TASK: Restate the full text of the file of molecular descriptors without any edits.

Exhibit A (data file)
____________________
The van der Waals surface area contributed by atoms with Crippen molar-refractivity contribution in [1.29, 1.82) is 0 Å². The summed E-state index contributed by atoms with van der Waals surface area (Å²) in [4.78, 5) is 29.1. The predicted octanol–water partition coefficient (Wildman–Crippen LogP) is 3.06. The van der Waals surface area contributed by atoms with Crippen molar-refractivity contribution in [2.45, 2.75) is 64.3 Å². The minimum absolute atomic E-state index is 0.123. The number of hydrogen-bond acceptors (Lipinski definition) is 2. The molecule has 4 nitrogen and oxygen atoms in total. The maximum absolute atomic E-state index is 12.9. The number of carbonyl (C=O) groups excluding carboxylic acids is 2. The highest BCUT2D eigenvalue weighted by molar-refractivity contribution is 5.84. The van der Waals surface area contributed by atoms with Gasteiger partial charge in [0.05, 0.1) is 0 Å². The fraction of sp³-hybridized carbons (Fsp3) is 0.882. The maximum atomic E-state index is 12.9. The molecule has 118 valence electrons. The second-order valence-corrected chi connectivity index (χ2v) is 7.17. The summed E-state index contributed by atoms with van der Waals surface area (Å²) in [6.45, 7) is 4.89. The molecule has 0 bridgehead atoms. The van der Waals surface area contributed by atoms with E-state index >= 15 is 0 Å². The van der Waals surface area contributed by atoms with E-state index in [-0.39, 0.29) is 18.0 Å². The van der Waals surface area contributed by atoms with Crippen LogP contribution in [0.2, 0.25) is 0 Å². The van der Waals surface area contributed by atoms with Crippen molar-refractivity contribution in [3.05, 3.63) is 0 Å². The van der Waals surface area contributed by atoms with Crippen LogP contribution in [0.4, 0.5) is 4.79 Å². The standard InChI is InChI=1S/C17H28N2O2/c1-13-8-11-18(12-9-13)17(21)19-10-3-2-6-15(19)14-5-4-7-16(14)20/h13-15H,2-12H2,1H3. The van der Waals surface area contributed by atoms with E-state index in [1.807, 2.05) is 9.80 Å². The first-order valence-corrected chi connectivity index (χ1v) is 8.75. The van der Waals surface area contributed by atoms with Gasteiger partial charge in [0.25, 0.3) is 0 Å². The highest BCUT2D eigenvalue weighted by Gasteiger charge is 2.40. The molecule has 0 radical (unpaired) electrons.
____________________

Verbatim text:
The van der Waals surface area contributed by atoms with Crippen molar-refractivity contribution in [1.29, 1.82) is 0 Å². The summed E-state index contributed by atoms with van der Waals surface area (Å²) in [4.78, 5) is 29.1. The predicted octanol–water partition coefficient (Wildman–Crippen LogP) is 3.06. The van der Waals surface area contributed by atoms with Crippen molar-refractivity contribution in [2.45, 2.75) is 64.3 Å². The minimum absolute atomic E-state index is 0.123. The number of hydrogen-bond acceptors (Lipinski definition) is 2. The molecule has 4 nitrogen and oxygen atoms in total. The maximum absolute atomic E-state index is 12.9. The number of carbonyl (C=O) groups excluding carboxylic acids is 2. The highest BCUT2D eigenvalue weighted by molar-refractivity contribution is 5.84. The van der Waals surface area contributed by atoms with Gasteiger partial charge in [0.05, 0.1) is 0 Å². The fraction of sp³-hybridized carbons (Fsp3) is 0.882. The maximum atomic E-state index is 12.9. The molecule has 118 valence electrons. The second-order valence-corrected chi connectivity index (χ2v) is 7.17. The summed E-state index contributed by atoms with van der Waals surface area (Å²) in [6.45, 7) is 4.89. The molecule has 0 bridgehead atoms. The van der Waals surface area contributed by atoms with E-state index >= 15 is 0 Å². The van der Waals surface area contributed by atoms with E-state index in [-0.39, 0.29) is 18.0 Å². The van der Waals surface area contributed by atoms with Crippen LogP contribution in [0.2, 0.25) is 0 Å². The van der Waals surface area contributed by atoms with Crippen molar-refractivity contribution in [3.05, 3.63) is 0 Å². The van der Waals surface area contributed by atoms with Crippen LogP contribution in [0.4, 0.5) is 4.79 Å². The standard InChI is InChI=1S/C17H28N2O2/c1-13-8-11-18(12-9-13)17(21)19-10-3-2-6-15(19)14-5-4-7-16(14)20/h13-15H,2-12H2,1H3. The van der Waals surface area contributed by atoms with E-state index in [1.807, 2.05) is 9.80 Å². The first-order valence-corrected chi connectivity index (χ1v) is 8.75. The van der Waals surface area contributed by atoms with Gasteiger partial charge in [0.25, 0.3) is 0 Å². The highest BCUT2D eigenvalue weighted by Gasteiger charge is 2.40. The molecule has 0 radical (unpaired) electrons.